By RENEE FITE
Bethlehem, the place Jesus was born, has been a point of pilgrimage for many Christians throughout history, and today a woman from Tahlequah who works there calls it home.
Rev. Kristen L. Brown, elder for the United Methodist Church, is now serving through the General Board of Global Ministries of the United Methodist Church, as Methodist liaison to Palestine and Israel.
“The whole world comes here on pilgrimage, seeking what is already alive and working in our hearts,” she said. “Living here, I am called to walk with the people and experience life as they experience daily life. It is not always easy, but it is what I have been called to do at this time in my life.”
It is a blessing to be in Bethlehem for Christmas, Brown said.
“I do miss my family and would love to be home with them. It is an honor and a privilege to be here,” she said. “On Christmas Eve, I will join some friends at the Christmas Lutheran Church in Bethlehem for a service in the early evening, led in several languages, including Arabic, English, German, Norwegian, and Swedish.”
The group will then go to Jerusalem and help lead the midnight service at St. Andrew’s Church of Scotland.
“We will gather again on Christmas morning at St. Andrew’s Church. It will be a time for much singing. After worship, we will have Christmas dinner with church family friends,” she said.
Kristen is the daughter of Dudley J. and Sara N. Brown, and sister of Sara H. Dunlap of Fort Gibson and Jesse C. Brown of Jacksonville, Fla. She called Tahlequah home during her teenage years, and liked that it was a place she could be part of the multicultural community and the school band.
“We were in the high school band, so that meant we marched in every parade Tahlequah had. I remember when the town purchased a new fire truck, we had a parade,” Brown said.
Brown, a 1986 THS graduate, said people in ministry influenced her – like Beth Whitworth, her typing teacher.
“She was more than that: She was a member of our church, and I always looked forward to seeing her. Over the years, I have greatly appreciated that I know the proper way to type – a skill I use almost every day, but her faith in God was evident in her relationships with others,” said Brown.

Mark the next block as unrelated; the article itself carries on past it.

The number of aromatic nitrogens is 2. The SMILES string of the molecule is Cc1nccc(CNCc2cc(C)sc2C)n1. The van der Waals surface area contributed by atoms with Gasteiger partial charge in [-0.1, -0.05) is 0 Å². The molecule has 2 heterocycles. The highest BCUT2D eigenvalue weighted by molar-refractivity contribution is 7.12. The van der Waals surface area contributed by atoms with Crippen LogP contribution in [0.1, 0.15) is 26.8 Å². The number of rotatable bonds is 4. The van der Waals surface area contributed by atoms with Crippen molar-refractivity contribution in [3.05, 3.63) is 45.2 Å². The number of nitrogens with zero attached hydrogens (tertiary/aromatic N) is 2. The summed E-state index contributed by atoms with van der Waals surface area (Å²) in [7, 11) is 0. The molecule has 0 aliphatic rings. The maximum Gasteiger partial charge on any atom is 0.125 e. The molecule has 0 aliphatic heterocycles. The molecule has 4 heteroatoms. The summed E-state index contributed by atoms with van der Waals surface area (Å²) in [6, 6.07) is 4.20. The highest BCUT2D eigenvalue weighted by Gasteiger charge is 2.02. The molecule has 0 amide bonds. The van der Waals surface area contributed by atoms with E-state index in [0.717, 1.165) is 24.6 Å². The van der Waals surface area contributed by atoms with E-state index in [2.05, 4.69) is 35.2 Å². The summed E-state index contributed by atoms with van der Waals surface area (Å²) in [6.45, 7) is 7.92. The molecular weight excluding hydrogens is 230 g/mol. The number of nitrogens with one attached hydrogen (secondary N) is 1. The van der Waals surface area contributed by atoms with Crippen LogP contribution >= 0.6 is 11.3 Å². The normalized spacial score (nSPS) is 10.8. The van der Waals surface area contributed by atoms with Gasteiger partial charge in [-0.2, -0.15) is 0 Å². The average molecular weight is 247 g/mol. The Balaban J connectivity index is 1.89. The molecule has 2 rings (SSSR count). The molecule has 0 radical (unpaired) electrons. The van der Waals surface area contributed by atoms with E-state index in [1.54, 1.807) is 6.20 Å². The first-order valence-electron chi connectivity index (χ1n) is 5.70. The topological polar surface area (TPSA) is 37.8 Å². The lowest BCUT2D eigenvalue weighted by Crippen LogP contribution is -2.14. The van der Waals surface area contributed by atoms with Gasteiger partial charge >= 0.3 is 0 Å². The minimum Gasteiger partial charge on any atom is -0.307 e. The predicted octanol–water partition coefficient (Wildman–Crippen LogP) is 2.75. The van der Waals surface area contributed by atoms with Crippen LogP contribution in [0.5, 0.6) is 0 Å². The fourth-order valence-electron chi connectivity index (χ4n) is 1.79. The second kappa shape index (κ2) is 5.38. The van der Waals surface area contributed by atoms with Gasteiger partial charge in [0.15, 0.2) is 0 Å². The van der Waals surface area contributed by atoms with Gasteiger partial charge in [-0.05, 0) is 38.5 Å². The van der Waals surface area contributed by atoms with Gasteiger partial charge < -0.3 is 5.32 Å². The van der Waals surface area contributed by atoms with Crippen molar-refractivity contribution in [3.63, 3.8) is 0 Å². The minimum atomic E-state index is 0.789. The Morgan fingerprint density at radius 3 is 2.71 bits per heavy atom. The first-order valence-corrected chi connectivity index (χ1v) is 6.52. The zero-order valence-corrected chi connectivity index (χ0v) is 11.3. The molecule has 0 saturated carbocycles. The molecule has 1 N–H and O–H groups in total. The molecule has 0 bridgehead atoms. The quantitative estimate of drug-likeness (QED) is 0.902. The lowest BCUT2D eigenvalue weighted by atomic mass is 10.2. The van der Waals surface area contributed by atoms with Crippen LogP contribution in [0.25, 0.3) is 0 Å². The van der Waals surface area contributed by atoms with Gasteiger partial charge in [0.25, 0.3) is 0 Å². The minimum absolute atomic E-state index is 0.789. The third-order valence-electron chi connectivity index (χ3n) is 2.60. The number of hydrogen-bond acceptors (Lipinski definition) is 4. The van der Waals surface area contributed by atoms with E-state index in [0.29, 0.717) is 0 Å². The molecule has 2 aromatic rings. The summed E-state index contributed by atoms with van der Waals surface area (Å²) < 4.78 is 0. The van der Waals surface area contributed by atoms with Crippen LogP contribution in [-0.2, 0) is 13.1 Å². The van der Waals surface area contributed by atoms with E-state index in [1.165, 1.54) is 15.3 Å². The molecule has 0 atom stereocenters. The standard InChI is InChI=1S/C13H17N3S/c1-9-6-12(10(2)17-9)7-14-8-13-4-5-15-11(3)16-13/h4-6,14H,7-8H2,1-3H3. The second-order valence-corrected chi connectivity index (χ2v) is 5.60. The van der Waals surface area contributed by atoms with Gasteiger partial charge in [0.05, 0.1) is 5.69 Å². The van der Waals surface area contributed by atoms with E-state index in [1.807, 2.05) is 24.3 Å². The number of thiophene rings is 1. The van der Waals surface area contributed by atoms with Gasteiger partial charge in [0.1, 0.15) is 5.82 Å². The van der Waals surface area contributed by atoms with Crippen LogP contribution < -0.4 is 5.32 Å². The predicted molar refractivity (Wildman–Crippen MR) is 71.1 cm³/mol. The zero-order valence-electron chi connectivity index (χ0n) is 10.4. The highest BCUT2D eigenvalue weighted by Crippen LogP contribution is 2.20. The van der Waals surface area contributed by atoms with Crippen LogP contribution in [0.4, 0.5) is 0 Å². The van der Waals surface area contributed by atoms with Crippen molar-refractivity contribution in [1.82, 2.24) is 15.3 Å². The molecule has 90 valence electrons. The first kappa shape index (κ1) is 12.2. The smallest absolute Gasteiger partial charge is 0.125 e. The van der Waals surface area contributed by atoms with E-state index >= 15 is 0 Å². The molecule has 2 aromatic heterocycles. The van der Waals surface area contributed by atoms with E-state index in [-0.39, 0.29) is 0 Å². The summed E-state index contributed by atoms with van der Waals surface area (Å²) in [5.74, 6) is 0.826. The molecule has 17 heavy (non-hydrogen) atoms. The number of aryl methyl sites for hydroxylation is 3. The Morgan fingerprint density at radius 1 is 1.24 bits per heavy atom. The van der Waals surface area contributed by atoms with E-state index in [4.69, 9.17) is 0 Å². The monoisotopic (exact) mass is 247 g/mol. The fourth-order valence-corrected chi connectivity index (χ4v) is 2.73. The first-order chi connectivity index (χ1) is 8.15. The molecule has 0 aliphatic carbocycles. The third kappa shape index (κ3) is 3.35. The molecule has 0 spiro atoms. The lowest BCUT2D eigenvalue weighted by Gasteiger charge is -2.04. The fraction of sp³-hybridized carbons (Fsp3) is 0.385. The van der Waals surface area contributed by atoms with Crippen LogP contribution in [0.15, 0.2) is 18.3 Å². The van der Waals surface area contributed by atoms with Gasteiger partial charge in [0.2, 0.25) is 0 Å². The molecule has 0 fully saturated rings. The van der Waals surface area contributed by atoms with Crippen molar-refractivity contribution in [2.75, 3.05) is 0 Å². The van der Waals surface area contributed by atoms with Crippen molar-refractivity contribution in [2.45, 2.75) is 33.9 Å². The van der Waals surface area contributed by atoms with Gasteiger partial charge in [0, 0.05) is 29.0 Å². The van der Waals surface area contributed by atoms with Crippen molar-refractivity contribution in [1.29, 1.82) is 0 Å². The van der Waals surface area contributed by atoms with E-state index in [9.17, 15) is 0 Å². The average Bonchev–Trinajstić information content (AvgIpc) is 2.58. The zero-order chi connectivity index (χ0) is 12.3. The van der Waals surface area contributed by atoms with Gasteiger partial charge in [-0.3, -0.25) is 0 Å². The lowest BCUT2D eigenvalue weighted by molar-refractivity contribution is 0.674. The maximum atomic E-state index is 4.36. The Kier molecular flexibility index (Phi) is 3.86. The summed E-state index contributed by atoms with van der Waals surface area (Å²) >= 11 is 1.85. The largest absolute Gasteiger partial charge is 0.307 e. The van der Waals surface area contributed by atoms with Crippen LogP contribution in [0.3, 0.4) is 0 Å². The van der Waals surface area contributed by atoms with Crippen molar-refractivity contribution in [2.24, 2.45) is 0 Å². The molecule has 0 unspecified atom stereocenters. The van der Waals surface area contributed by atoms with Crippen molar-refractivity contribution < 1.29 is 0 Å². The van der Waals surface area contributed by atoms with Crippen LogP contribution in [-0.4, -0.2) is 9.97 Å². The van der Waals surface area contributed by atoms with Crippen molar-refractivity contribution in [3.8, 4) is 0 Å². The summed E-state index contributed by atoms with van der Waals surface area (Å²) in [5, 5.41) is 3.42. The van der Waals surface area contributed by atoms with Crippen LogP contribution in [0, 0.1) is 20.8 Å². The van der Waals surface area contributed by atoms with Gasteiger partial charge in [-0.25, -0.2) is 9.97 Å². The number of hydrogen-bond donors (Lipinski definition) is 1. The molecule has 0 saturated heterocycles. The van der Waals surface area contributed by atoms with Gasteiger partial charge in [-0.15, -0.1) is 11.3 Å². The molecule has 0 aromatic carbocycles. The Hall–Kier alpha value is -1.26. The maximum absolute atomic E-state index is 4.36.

Her parents influenced her decision to serve.
“My parents always told us we could do and become whomever we wanted, and they allowed us to be whom God has called us to be,” she said. “From a young age, I knew somehow I would become a missionary, though I did not know then that I would be a clergy-person/missionary.”
Brown earned a Bachelor of Arts in French from Oklahoma City University, class of 1991, with minors in German and Chinese; and a Master of Divinity from Duke University in 1996. Her path led her to be and ordained elder of the United Methodist Church in the Oklahoma Conference in 2000.
While she’s achieved many of the goals she set for herself, one was to become a missionary in Palestine, where she is now serving.
“I have been serving with the General Board of Global Ministries since February 2011 and living in Palestine and Israel since June of 2011,” she said.
She also lived one year in Beit Hanina, next to Jerusalem, and then moved to the West Bank, occupied territory of Palestine to the village of Beit Sahour, which is the shepherd’s town next to Bethlehem.
“Every day, I cross a checkpoint to go to my office, which is at Tantur Ecumenical Institute. The Methodist Liaison office is comprised of two rooms in the Library of Tantur,” Brown said. “Each week, we connect with our partners through local churches and organizations. Sometimes we visit them in the towns around the West Bank and in Israel.”
She has made friends with people along the way, listening to the joys and sorrows of the lives of the people.
There are some misconceptions about living in the communities where Brown serves, but people are people hoping for love and valuing their families and homes.
“The people here want the same things we want in Oklahoma: safe homes, schools, places to work, good water, etc.,” she said.
On Palm Sunday for the past two years, she has seen the world come together on a walk from the Mount of Olives to the Old City of Jerusalem.
“For the first time and the 50th time, Palestinians, Israelis, and Christians from around the world, young, and old, come, and walk, dance, sing, and pray,” Brown said.